When you photograph a scene that includes starry skies, you want a huge depth of field to keep everything in focus, so use a small aperture that has an f/stop of f/16. If you rely on the camera to expose the scene, you don’t see any stars at all. Therefore, shoot this type of picture by using the B Bulb setting – shooting mode so that the shutter stays open until you decide to close it, which you do remotely.

The lowest ISO setting on some older cameras and Nikons is ISO 200. But if your camera has a lower setting, use it. A focal –Length range of 28mm to 50mm lets you either capture a wide expanse of landscape and stars, or zoom in for a tighter view.

I also shoot a high asa and shorter time frame. I then use a free program to stack my pictures.

A sample of stacking pictures – I used over 900 pictures to get this effect

Taking pictures of the night sky

Ok find yourself a dark location, backyard, field, flat roof top, but make sure your far enough away from any kid of lights. Also make note a full moon will often bleach out the night sky.

Mount your camera on a tripod and get it set up, including attaching the remote shutter trigger. Set the lens to manual focus and the lens focus to Infinity. This setting, combined with the small aperture, gives you a huge depth of field

You can attach a hood if you want to, it helps.

After you compose the picture, press and hold the remote release. Experiment with different exposure times. Start out with an exposure of about 30 seconds. Release the remote trigger and review the image:

Should I wear eyeglasses while observing?

By: The Editors of Sky & Telescope July 19, 2006 0

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Should I wear eyeglasses while observing?

If you are near-or farsighted, with no other eye problems, definitely take them off. You’ll have to tweak the focus, but you’ll see objects in the telescope just as clearly as if you had 20:20
vision. By taking off your glasses you’ll avoid the “tunnel vision” effect often caused when glasses keep your eyeball too far from the eyepiece.

If you have astigmatism, however, you aren’t so lucky. You should wear glasses for all low-power observing, but you can probably get away with taking them off when you are examining the Moon, planets, or anything else at high magnification.

Arizona optical designer Richard Buchroeder devised this handy rule. If the amount of “cylinder” (in diopters) in your eyeglass prescription is D, you can remove your eyeglasses whenever the telescope’s exit pupil (in millimeters) is 1/√ D or smaller. A larger exit pupil means your uncorrected eye will contribute more than 1/4 wave of aberration, and image quality will noticeably suffer. Let’s say your eye needs a cylinder correction of 0.7 diopter (which is not much). The maximum exit pupil is then 1/√0.7, or 1.2 mm. Since the diameter of the exit pupil equals the aperture divided by the magnification, you’ll be able to use a 4-inch (102-mm) telescope at 85× or higher without wearing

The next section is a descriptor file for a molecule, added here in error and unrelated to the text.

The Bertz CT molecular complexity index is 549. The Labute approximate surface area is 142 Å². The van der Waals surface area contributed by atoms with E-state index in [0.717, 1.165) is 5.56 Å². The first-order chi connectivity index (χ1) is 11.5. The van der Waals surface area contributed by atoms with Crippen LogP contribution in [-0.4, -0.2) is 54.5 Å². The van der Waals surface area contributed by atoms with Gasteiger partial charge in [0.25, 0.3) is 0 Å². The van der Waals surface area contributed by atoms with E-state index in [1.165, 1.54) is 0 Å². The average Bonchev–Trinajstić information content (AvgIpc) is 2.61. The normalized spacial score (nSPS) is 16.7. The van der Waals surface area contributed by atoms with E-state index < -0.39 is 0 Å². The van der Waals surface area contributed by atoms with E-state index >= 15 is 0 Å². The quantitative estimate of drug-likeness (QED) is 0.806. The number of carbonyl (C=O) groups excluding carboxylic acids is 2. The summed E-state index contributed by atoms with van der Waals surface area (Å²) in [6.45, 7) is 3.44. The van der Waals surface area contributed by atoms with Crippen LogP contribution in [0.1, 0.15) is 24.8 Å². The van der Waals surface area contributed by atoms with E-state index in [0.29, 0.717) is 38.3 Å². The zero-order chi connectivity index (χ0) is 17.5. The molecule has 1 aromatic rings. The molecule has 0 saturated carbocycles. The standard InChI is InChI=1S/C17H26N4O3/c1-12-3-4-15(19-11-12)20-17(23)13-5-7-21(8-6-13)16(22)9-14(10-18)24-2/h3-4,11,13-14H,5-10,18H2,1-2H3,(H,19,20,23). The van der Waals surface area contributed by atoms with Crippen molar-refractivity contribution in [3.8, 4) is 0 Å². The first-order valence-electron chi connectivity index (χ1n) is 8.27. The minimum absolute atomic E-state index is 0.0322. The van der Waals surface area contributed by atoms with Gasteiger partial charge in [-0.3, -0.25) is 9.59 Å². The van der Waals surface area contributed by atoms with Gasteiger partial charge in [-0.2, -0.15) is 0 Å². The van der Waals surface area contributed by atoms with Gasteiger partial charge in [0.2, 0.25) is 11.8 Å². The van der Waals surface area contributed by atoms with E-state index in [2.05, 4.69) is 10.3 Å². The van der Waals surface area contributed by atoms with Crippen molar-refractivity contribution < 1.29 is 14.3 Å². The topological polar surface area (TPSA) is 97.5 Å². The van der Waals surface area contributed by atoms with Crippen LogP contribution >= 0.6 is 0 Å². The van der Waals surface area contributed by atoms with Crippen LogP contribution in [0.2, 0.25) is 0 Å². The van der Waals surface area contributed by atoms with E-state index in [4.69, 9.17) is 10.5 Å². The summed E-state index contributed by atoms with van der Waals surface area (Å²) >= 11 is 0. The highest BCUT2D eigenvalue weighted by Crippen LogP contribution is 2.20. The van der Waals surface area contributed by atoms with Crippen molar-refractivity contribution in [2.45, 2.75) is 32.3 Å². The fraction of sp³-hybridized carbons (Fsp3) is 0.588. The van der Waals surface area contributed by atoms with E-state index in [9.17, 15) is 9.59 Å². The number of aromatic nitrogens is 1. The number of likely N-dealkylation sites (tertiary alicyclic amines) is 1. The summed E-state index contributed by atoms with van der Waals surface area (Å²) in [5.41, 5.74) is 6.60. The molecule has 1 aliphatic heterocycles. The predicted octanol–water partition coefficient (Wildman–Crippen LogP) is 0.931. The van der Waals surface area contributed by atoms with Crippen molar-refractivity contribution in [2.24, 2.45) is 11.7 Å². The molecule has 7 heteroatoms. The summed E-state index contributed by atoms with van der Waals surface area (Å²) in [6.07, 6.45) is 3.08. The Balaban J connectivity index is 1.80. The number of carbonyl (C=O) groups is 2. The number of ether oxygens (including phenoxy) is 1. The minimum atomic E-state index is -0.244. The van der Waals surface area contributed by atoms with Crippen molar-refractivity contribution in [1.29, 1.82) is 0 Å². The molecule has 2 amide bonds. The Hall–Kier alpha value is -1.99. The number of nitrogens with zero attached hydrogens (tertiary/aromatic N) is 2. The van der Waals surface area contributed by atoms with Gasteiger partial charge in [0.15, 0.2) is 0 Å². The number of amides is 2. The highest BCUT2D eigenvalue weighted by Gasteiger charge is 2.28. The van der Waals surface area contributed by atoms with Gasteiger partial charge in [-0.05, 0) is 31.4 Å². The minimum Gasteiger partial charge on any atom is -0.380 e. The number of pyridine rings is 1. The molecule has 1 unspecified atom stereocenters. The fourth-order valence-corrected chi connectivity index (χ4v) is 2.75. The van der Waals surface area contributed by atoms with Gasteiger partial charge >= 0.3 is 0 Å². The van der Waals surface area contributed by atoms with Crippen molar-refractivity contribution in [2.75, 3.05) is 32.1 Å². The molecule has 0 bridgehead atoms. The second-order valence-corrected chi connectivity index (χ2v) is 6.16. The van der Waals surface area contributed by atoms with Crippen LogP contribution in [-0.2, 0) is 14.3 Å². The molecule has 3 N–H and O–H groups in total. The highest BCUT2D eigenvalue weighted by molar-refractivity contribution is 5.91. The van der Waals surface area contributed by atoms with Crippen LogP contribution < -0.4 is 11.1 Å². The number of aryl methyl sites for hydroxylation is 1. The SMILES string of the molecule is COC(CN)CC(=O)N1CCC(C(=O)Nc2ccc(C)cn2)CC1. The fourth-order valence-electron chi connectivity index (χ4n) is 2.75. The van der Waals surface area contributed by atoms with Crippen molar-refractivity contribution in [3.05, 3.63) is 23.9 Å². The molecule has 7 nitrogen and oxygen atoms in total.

Does everybody have the same choices?

Using LTImage in a computer room

Not quite. One of the strengths of Go Observing is that it can adjust to the type and age of the user. A primary school child will obviously have different interests from an A Level physics student.

Also, a Teacher account gives access to a wider range of observing programmes than a Student account. Because of this, teachers can happily let their students work on their own without worrying about them getting lost or overloaded with too many choices.

Teachers can set up entire class sets of usernames using the Registration Management tool in the "My account" menu.

What range of exit pupils work for observing the full moon? - Astronomy

To determine the aperture, look for a number such as 7x50. The last number, the "50" in this case, is the aperture in millimeters. The larger this number, in general, the brighter the images will appear. The tradeoff is that the bigger the aperture, the bigger, heavier, and more expensive the binocular.


Exit pupil

The best binoculars for astronomy are models with exit pupils from 5mm to 7mm. The diameter of the light cone projected from these binoculars nicely matches the diameter of the pupil of the human eye, assuming the eyes are dark adapted to nighttime conditions. These binoculars are providing as much light as your eyes can accept and, as a result, are producing the brightest images for their aperture.